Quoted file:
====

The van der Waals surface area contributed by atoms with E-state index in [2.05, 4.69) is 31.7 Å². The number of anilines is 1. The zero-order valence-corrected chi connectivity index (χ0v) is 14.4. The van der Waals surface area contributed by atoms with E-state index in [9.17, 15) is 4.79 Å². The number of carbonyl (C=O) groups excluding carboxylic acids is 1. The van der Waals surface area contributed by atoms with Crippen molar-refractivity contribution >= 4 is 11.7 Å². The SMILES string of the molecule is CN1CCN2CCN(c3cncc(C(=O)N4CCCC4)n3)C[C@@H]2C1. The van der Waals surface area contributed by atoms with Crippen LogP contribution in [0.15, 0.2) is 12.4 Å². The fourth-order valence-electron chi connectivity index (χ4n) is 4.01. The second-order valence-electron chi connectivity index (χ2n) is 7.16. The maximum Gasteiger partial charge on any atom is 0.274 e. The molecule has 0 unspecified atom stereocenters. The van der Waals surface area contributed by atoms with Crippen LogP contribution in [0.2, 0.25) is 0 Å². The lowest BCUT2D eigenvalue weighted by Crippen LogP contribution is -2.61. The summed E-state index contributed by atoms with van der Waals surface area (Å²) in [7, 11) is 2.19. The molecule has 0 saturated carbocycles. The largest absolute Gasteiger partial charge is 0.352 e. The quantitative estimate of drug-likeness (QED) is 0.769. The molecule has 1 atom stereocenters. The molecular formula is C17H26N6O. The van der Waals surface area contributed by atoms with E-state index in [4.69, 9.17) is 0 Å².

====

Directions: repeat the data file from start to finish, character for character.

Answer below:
The van der Waals surface area contributed by atoms with E-state index in [2.05, 4.69) is 31.7 Å². The number of anilines is 1. The zero-order valence-corrected chi connectivity index (χ0v) is 14.4. The van der Waals surface area contributed by atoms with E-state index in [9.17, 15) is 4.79 Å². The number of carbonyl (C=O) groups excluding carboxylic acids is 1. The van der Waals surface area contributed by atoms with Crippen molar-refractivity contribution >= 4 is 11.7 Å². The SMILES string of the molecule is CN1CCN2CCN(c3cncc(C(=O)N4CCCC4)n3)C[C@@H]2C1. The van der Waals surface area contributed by atoms with Crippen LogP contribution in [0.15, 0.2) is 12.4 Å². The fourth-order valence-electron chi connectivity index (χ4n) is 4.01. The second-order valence-electron chi connectivity index (χ2n) is 7.16. The maximum Gasteiger partial charge on any atom is 0.274 e. The molecule has 0 unspecified atom stereocenters. The van der Waals surface area contributed by atoms with Crippen LogP contribution in [0.2, 0.25) is 0 Å². The lowest BCUT2D eigenvalue weighted by Crippen LogP contribution is -2.61. The summed E-state index contributed by atoms with van der Waals surface area (Å²) in [7, 11) is 2.19. The molecule has 0 saturated carbocycles. The largest absolute Gasteiger partial charge is 0.352 e. The quantitative estimate of drug-likeness (QED) is 0.769. The molecule has 1 atom stereocenters. The molecular formula is C17H26N6O. The van der Waals surface area contributed by atoms with E-state index in [4.69, 9.17) is 0 Å².